The challenge of growing rosemary

Rosemary cuttings can be rooted in moist soilless seed starting mix. It takes several weeks for roots to form.

Rosemary (Salvia rosmarinus) is a well-loved garden herb in the mint family. It has been known as the herb of remembrance since ancient times when Greek and Roman scholars would wear rosemary garlands in their hair to strengthen memory, and families would throw sprigs of rosemary into graves to signify remembrance of the departed. Its fragrant leaves are used to flavor soups, stews and sauces. Its woody branches can be used for barbeque skewers.

Rosemary is an evergreen shrub that reaches a mature height of about 4 feet. It produces blue flowers in spring and summer, though flowering can be unreliable. Rosemary is native to the Mediterranean, and cannot survive winter temperatures below 20 degrees Fahrenheit. It is usually grown as an annual in central Washington, or grown in pots that can be moved inside during the winter.

Although it is a popular garden herb, starting new rosemary plants can be difficult. The seeds are slow to germinate, requiring 14 to 21 days or more, and usually fewer than half of the seeds will germinate at all. Seedlings grow slowly, and should be started at least three months before the last spring frost.

If you want to try growing rosemary from seeds, press the seeds into a moist soilless starting mix and sprinkle a bit of the mix lightly on top of them. Don’t cover the seeds completely, because they need light to germinate. Use a spray bottle to mist the seeds with water to settle them, and place your starting tray in a warm place that receives at least eight hours of light every day. It’s a good idea to put a heat mat under your starting tray, since optimum soil temperature for germination is 80 to 90 degrees Fahrenheit.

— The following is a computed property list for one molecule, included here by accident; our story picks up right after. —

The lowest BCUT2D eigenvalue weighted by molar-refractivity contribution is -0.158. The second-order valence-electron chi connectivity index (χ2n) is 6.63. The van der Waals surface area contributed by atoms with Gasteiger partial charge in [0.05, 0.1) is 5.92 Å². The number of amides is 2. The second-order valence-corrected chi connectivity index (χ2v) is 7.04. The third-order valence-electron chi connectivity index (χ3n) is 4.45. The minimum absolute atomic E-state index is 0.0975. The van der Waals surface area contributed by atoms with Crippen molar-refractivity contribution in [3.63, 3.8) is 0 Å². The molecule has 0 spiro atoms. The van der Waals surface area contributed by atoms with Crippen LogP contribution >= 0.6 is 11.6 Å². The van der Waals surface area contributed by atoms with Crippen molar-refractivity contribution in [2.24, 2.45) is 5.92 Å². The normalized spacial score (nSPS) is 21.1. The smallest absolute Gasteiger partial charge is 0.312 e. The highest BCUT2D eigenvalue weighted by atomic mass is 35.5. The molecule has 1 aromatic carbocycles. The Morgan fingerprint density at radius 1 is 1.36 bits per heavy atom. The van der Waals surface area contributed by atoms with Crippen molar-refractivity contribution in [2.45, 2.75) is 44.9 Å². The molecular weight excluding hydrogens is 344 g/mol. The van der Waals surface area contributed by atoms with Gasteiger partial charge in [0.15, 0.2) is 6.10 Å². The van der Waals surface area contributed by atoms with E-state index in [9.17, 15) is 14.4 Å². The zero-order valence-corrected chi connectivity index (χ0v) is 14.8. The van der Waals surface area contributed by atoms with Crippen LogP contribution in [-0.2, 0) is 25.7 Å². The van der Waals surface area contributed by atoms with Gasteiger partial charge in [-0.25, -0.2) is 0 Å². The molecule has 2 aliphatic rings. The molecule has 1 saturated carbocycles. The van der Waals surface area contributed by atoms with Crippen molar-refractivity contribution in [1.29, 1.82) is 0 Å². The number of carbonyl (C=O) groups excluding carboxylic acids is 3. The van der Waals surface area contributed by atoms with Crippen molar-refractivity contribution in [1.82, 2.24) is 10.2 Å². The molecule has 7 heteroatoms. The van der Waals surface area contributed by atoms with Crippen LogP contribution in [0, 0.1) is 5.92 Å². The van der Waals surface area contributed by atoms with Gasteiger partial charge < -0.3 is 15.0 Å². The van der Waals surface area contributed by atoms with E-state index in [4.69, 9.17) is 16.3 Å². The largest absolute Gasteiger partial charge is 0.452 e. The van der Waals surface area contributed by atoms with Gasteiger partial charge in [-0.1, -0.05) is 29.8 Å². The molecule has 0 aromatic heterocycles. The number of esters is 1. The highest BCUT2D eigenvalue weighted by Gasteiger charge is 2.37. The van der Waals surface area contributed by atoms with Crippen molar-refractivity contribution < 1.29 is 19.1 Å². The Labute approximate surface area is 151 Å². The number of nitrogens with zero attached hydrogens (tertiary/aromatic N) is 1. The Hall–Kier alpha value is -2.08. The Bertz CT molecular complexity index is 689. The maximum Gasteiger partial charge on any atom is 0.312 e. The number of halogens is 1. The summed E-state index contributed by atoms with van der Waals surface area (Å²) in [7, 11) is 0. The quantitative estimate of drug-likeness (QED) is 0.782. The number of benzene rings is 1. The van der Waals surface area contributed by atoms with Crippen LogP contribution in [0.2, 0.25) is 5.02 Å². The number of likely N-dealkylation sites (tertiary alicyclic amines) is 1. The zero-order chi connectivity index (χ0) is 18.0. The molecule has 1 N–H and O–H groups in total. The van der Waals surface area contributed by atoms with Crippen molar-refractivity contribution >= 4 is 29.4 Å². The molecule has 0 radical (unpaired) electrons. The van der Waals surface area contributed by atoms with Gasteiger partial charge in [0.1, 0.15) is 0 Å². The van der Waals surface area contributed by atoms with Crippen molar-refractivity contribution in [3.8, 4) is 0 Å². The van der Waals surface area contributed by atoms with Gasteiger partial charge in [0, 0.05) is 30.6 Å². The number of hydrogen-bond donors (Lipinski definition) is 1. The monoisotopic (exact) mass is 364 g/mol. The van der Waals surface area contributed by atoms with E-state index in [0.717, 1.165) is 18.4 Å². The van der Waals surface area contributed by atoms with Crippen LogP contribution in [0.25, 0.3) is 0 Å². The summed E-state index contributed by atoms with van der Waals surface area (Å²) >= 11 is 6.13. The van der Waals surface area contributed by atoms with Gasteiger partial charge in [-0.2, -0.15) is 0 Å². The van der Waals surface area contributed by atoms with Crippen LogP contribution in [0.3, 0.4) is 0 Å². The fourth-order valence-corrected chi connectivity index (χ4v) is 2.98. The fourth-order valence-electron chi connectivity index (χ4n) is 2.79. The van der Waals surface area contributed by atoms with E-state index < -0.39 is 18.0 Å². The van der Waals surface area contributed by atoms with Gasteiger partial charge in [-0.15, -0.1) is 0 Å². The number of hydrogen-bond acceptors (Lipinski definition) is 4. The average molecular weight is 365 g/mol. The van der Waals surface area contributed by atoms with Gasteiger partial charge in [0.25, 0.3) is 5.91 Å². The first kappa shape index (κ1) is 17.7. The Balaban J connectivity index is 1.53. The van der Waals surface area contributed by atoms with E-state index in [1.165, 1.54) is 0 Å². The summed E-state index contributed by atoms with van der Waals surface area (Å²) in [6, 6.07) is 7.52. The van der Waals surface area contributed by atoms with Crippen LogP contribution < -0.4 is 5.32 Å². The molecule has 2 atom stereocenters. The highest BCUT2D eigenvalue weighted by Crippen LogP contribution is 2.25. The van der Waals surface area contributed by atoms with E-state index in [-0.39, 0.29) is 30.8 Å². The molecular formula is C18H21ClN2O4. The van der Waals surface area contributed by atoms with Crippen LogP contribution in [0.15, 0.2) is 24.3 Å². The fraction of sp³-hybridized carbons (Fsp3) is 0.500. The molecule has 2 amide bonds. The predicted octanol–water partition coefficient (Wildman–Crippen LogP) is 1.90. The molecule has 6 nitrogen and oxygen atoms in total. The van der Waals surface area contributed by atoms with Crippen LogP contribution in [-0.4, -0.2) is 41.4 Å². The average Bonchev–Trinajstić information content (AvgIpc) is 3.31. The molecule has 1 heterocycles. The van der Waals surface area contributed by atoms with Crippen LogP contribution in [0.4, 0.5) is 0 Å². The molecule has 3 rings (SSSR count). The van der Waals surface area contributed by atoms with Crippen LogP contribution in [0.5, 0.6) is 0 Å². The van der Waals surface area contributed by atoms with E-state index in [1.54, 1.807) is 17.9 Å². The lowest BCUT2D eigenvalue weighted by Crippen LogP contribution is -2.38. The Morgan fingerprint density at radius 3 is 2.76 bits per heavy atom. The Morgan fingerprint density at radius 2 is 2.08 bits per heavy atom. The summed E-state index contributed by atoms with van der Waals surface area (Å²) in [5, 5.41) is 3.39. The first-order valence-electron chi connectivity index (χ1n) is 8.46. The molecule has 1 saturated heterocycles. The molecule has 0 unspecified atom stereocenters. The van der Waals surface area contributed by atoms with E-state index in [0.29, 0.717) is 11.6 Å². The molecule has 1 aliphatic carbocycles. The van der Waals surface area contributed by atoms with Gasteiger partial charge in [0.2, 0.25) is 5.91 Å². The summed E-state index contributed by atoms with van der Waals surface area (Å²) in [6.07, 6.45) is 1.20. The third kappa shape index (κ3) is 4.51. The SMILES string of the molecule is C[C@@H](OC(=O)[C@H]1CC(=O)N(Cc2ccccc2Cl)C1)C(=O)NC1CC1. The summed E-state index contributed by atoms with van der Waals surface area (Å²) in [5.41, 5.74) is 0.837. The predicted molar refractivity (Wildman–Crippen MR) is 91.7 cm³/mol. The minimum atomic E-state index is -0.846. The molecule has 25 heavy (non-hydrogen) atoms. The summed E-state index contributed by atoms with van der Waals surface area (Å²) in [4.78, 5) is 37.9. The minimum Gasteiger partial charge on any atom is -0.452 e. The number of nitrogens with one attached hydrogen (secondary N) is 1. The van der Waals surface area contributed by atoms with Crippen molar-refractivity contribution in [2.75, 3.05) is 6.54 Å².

If you have access to a mature rosemary plant, you will find it easier to start new plants from cuttings. This should be done after flowering has finished and plants are actively growing. Use a sharp plant clipper to snip off a few healthy, well-developed stems about five inches long. Not all cuttings will root successfully, so take 10 to 20 percent more than you need. Carefully pinch off the needles from the lower three or four inches of the cuttings. Place the cuttings in a jar of water and keep them in a warm place with good sunlight. Change the water every few days. It will take about four weeks for roots to form. If the needles turn brown, the cutting has failed and should be discarded. Once roots have formed on your cuttings, transfer them to pots with clean potting soil and grow them for a few weeks until a strong root system has developed. Then they can be transplanted into your garden, or you can keep them as potted plants.

Cuttings can also be started in moist, soilless seed starting mix. This takes more preparation that simply putting cuttings in water, but I have had a higher success rate with this method. Rooting will be faster if the ends are dipped in rooting hormone. Rooting hormone products come in powder, liquid or gel forms, and can be purchased at many garden stores. I prefer the gel form because it is easier to use.

Rosemary may be a challenge getting started, but it is a lovely plant for your home or garden. Consider giving it a try the next time you are looking for a new herb to grow.

A WSU Master Gardeners of Chelan County column appears weekly in The Wenatchee World. Connie Mehmel is one of four columnists featured. To learn more, visit wwrld.us/cdmg or call (509) 667-6540.